A First Look at El Bolero
The red snapper ceviche at El Bolero.
Just like Oak and Pakpao, the two Aphelia Restaurant group restaurants that preceded it, El Bolero makes an exceedingly good first impression. There's stone and tile work everywhere in the new Design District space, with each installation lending color and texture. The front patio is wrapped in cinderblock walls, with a buzzy mosaic of cement and grass beneath. Tile lines the floors inside, the walls in the kitchen and walls in the dining room, too.
The standard chips and salsa land on the table as soon as you sit, and they're pretty good ones. The chips are warm and dusted in salt and dried chili and the salsa is warmer still: a rusty red number with plenty of smoky chili with wisps of steam wafting from the bowl. Despite the traditional Tex-Mex opener, El Bolero wants you to know that you're dining in a Mexican restaurant. This is not Tex-Mex.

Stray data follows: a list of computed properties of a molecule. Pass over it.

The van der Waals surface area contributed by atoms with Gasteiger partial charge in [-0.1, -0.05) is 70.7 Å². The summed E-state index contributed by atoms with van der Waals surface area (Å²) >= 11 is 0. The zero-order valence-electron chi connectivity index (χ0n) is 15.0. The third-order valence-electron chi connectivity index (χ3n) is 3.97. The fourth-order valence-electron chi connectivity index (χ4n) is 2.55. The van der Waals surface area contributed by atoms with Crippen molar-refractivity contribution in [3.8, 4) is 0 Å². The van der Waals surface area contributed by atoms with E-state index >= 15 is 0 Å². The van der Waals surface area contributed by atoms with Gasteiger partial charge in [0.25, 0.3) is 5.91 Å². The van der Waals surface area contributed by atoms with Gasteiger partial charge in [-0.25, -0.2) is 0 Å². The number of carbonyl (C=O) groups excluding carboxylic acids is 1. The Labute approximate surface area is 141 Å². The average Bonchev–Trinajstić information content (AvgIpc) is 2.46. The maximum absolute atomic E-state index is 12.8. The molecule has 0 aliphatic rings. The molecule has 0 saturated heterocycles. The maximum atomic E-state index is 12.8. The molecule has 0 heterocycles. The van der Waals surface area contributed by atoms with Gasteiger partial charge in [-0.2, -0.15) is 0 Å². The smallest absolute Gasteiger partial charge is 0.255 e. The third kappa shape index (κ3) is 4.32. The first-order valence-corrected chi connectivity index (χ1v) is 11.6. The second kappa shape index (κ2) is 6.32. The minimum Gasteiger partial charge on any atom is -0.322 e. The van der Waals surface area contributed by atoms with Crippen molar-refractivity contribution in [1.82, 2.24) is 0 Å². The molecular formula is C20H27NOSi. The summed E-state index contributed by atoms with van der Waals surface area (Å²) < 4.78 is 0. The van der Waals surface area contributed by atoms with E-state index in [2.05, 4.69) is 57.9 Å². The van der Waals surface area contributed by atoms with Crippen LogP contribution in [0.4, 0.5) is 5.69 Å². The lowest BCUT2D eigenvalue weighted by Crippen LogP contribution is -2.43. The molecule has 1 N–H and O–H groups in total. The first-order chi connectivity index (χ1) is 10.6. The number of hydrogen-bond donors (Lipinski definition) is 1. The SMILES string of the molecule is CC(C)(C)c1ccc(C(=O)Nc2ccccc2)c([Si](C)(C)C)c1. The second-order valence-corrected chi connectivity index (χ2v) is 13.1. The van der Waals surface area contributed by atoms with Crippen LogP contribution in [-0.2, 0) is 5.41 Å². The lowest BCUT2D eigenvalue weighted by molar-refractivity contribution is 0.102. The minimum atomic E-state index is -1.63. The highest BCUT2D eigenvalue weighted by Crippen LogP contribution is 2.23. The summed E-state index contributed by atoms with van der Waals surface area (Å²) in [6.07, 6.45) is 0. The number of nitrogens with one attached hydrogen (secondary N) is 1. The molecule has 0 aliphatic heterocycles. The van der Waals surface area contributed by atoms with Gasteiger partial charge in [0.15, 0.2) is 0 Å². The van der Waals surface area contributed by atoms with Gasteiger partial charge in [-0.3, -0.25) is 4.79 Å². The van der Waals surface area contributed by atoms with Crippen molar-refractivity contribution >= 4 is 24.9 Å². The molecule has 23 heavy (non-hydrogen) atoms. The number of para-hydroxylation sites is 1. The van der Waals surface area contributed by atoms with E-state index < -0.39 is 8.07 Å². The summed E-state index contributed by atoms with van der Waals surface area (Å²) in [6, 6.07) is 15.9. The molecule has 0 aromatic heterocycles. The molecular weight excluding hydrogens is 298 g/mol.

And it would be hard to confuse El Bolero with El Fenix when a red snapper ceviche lands on the table, flecked with green and red pepper, small cubes of watermelon and citrus. The same fish was offered in tacos on freshly made tortillas, which also came in pastor, shrimp and other varieties.
The restaurant is still in the soft opening stage, but should be open for lunch and brunch with an extended menu within the next week. I'm thinking those daisy yellow bar stools beckon patrons for a very festive happy hour. There are plenty of riffs on margaritas and other mixed drinks listed on the menu.
There are enchiladas, too, which sounds sorta Tex-Mexish if you think about it -- soft chicken rolled in tortillas served on a bed of rice with a modest amount of salsa verde. Fresh lettuce and radish slices lend a surprising snap, though, and refried beans aren't served automatically, but offered as a stand-alone side.
OK, that settles things. This is definitely not a Tex-Mex restaurant.
El Bolero, 1201 Oak Lawn Ave., elboleromexican.com
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